Shortly after taking their January oath, newly-elected Republicans who never ran on union-busting started proposing hardcore, damaging legislation aimed straight at the heart of some of the strongest Democratic organizers, the American unions.
The bad news is that these maneuvers have been reported by both political camps as part of a calculated strategy aimed at the upcoming election of 2012, and was only possible due to the 2010 election results.
The good news is that Republican overreach in the legislatures of Wisconsin, Indiana, Michigan, Florida and Ohio may have woken up lethargic Democratic voters, as it should.
Many distressed Democrats blame the union-busting phenomenon on scheming, disingenuous Republicans and on Democrats who voted in 2008 but failed to show up in 2010. It is true that based on sheer math, this is how Republican Governors won their seats and how Democratic legislatures became Republican ones.
The Right, with their loud corporate media-owned megaphones, started instantly dividing public union workers from private union employees. The two groups were pitted against one another as though there was a difference in what their collective bargaining power represented. Republicans worked hard to convince the most gullible that private industry services that we pay for are somehow different from services that we pay for as taxpayers. I see it all coming out of my same pocket, and so I see no real difference. To paraphrase the old saying, first they came for them (public employees’ unions), and when they came for you (private workers’ unions) there was no longer any of them to stand up with you.
Elsewhere on the blame front, the youth of America have been rightfully accused of being MIA in 2010. Who is responsible for ensuring that this cavalier, chillaxing group thoroughly understands that they are badly needed at the polls, consistently? Who can ensure that they fully comprehend that their lack of voting affects not only their educational opportunities and prospects in career choices, but also affects their parents and grandparents, their current and future families, the environment, the truly disadvantaged, our foreign policy, and in effect, our entire future? Continue reading VOTING is the Ultimate Collective Bargaining Power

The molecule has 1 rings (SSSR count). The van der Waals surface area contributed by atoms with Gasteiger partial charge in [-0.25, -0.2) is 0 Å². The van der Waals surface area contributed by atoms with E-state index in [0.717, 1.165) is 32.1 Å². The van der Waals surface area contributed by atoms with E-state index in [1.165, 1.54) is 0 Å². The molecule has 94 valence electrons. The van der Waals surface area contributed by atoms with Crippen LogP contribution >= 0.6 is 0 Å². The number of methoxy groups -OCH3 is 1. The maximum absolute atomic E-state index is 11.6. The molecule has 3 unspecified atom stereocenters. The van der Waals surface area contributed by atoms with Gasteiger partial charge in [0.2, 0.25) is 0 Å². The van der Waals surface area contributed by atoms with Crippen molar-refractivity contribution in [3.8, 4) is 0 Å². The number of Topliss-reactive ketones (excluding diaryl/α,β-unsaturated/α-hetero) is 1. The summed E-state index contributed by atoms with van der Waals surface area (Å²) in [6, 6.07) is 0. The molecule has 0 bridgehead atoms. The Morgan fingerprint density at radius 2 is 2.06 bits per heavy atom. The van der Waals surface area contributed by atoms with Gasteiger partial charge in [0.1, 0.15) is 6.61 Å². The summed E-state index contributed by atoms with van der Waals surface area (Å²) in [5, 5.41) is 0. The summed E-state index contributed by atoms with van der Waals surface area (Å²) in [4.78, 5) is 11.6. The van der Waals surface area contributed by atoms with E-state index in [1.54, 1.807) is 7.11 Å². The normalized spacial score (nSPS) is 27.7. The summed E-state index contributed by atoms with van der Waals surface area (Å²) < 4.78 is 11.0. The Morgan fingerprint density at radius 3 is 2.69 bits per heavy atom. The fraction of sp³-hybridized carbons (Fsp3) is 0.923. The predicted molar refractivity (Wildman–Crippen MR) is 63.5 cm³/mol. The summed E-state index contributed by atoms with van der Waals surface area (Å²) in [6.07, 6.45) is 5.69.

Last night my local television news led off their broadcast with the first video of the devastation in Japan. An absolutely enormous earthquake had struck off the coast — an earthquake almost one hundred times as big as the one which hit San Francisco in 1989 (the Richter scale is logarithmic — the difference between 7.0 and 9.0 is a factor of 100 — and the Loma Prieta quake was either a 6.9 or a 7.1 while the Japanese quake was either an 8.8 or an 8.9). That is a big quake, folks. Video was streamed live of the four-meter-tall tsunami wave destroying and carrying away everything it touched — cars, semi trucks, boats, buildings (some of them still on fire). It was a stunning bit of truly breaking news.
And then — you simply can’t make this stuff up — the anchor uttered the worst segue I think I’ve ever heard, possibly the worst in all of television news history: “We turn from the live feed of the tsunami in Japan to a police raid on Charlie Sheen’s house in Los Angeles….”
Chalk one more up on the “only in America” media chalkboard, I guess. Sigh. Which means, for the second week in a row, I must begin with the all-encompassing statement: “In non-Charlie-Sheen news…”
Democrats and Labor lost their standoff in Wisconsin this week, as the Republicans figured out a legislative loophole and immediately put it to use to end collective bargaining for public-sector union members. By doing so, they lost all claim that this was any sort of “budget crisis,” since they had to sever the Union-busting bits off from the actual budget in order to avoid the quorum requirement in their upper legislative house. In effect, the Republicans were admitting, “Nah, it’s not about the budget, we just want to crush the Unions.”